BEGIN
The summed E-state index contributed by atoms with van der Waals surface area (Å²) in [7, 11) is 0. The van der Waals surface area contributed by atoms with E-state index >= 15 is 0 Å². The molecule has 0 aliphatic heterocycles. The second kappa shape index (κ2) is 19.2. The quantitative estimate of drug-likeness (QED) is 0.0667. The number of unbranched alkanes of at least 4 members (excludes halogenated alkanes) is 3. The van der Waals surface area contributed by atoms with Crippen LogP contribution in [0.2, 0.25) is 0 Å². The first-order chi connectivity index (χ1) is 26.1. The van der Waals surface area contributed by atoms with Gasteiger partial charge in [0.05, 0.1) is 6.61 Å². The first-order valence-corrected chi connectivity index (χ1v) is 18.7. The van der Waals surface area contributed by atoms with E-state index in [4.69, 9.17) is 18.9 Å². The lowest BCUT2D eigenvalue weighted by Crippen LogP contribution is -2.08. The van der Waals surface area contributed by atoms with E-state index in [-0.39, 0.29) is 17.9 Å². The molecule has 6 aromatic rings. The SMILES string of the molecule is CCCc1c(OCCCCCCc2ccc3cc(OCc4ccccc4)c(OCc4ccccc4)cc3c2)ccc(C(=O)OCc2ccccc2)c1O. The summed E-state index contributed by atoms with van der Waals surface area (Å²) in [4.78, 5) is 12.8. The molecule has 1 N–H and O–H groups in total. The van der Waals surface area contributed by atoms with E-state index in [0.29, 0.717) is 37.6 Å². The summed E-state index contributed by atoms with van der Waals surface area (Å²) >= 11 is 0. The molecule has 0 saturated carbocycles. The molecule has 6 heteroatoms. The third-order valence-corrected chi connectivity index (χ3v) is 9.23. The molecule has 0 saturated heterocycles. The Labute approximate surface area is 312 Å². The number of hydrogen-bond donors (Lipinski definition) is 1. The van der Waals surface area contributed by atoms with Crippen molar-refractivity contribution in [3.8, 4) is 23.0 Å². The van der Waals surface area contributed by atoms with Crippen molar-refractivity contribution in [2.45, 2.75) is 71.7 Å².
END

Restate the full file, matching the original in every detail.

The summed E-state index contributed by atoms with van der Waals surface area (Å²) in [7, 11) is 0. The van der Waals surface area contributed by atoms with E-state index >= 15 is 0 Å². The molecule has 0 aliphatic heterocycles. The second kappa shape index (κ2) is 19.2. The quantitative estimate of drug-likeness (QED) is 0.0667. The number of unbranched alkanes of at least 4 members (excludes halogenated alkanes) is 3. The van der Waals surface area contributed by atoms with Crippen LogP contribution in [0.2, 0.25) is 0 Å². The first-order chi connectivity index (χ1) is 26.1. The van der Waals surface area contributed by atoms with Gasteiger partial charge in [0.05, 0.1) is 6.61 Å². The first-order valence-corrected chi connectivity index (χ1v) is 18.7. The van der Waals surface area contributed by atoms with E-state index in [4.69, 9.17) is 18.9 Å². The lowest BCUT2D eigenvalue weighted by Crippen LogP contribution is -2.08. The van der Waals surface area contributed by atoms with E-state index in [-0.39, 0.29) is 17.9 Å². The molecule has 6 aromatic rings. The SMILES string of the molecule is CCCc1c(OCCCCCCc2ccc3cc(OCc4ccccc4)c(OCc4ccccc4)cc3c2)ccc(C(=O)OCc2ccccc2)c1O. The summed E-state index contributed by atoms with van der Waals surface area (Å²) in [4.78, 5) is 12.8. The molecule has 1 N–H and O–H groups in total. The van der Waals surface area contributed by atoms with E-state index in [0.29, 0.717) is 37.6 Å². The summed E-state index contributed by atoms with van der Waals surface area (Å²) >= 11 is 0. The molecule has 0 saturated carbocycles. The molecule has 6 heteroatoms. The third-order valence-corrected chi connectivity index (χ3v) is 9.23. The molecule has 0 saturated heterocycles. The Labute approximate surface area is 312 Å². The number of hydrogen-bond donors (Lipinski definition) is 1. The van der Waals surface area contributed by atoms with Crippen molar-refractivity contribution in [3.8, 4) is 23.0 Å². The van der Waals surface area contributed by atoms with Crippen molar-refractivity contribution in [2.45, 2.75) is 71.7 Å².